Van Cortlandt Park New York City
Van Cortlandt Park – Tourist Attractions in New York City
Van Cortlandt Park
Van Cortlandt Park
Van Cortlandt Park is a large urban park in the Bronx, NY. It has an area of 1,146 acres, making it the third largest park in New York City, behind Pelham Bay Park and Flushing Meadows Park. It is operated by the New York City Department of Parks and Recreation.
The park was named for Stephanus Van Cortlandt, who was the first native born mayor of New York, and the Van Cortlandt family which was prominent in the area during the Dutch and English colonial periods. Contained on its property is the Van Cortlandt House Museum, the oldest building in the Bronx.
New York City came into possession of the land and established the park in 1888. It was during this time that many sections of the park were developed, playgrounds were added, and particularly overgrown areas made passable. Still, other sections of the park were left wild and pristine.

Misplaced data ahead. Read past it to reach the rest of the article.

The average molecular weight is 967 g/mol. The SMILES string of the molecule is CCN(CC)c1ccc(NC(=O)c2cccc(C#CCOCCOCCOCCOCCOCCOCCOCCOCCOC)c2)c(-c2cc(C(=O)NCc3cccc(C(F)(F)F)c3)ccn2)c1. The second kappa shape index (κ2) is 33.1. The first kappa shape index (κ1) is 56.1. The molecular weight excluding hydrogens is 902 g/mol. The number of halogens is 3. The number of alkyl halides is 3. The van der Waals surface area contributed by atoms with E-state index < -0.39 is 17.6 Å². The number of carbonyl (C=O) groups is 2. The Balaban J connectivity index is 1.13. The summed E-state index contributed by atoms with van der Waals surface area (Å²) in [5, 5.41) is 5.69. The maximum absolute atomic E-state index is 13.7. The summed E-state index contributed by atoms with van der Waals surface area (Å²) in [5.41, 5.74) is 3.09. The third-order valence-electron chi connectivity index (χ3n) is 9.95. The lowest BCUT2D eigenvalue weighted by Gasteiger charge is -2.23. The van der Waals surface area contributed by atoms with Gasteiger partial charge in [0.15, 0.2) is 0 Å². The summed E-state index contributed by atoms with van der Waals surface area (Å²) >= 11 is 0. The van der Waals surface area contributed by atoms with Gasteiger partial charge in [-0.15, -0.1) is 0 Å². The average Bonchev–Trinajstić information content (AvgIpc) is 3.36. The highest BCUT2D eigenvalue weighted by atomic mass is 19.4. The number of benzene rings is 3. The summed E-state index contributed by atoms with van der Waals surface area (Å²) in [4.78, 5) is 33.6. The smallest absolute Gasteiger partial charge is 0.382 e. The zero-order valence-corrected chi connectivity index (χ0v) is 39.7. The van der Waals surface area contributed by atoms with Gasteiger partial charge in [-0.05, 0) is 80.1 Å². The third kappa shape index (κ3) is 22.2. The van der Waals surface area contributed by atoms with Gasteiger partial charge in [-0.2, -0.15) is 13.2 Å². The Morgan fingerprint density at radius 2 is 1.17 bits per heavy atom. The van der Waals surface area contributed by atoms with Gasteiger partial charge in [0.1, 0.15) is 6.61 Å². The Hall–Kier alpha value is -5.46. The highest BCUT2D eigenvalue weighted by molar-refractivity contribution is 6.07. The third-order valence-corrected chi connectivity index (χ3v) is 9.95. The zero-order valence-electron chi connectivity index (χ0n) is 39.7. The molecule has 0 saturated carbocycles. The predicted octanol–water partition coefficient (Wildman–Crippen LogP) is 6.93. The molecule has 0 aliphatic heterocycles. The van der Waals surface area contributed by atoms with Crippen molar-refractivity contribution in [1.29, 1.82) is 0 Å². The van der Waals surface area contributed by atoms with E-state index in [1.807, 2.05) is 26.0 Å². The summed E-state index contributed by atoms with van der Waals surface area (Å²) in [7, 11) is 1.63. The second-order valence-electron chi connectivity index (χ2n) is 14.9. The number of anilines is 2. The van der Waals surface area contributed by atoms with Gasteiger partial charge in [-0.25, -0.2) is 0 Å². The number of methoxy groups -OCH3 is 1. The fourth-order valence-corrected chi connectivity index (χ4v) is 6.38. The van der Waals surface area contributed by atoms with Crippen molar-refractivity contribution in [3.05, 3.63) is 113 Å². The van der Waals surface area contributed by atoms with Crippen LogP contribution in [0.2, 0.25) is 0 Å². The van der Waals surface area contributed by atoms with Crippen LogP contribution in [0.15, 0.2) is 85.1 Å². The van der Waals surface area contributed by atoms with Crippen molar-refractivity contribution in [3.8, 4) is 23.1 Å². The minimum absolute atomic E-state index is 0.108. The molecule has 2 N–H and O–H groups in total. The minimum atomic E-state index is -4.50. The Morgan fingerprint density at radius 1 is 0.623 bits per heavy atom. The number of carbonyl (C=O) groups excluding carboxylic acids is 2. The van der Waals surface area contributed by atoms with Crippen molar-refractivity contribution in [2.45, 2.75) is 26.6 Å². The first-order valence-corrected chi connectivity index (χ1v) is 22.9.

Robert Moses’ development plans in the 1930s called for the construction of the Henry Hudson Parkway and Mosholu Parkway to bisect Van Cortlandt Park and meet at a cloverleaf interchange about half a mile north of the center. The last remaining freshwater marsh in New York State was dredged and landscaped to accommodate construction.
The city’s fiscal crisis in the 1970s caused much of the park to fall into disrepair. Gradual improvements began taking place from the late 1980s through the mid-2000s.
The Van Cortlandt Golf Course, the nation’s first public golf course, opened in 1895 and is located on the park grounds. The “Parade Ground” north of the museum is one of New York’s principal cricket fields. A bicycling path runs through the woods between this lawn and the golf course, northward along Tibbets Brook and the former New York and Putnam Railroad line into Yonkers. Another runs east from the golf course’s clubhouse to connect to the Mosholu Parkway bike path. The Old Croton Aqueduct Trailway begins in Van Cortlandt Park.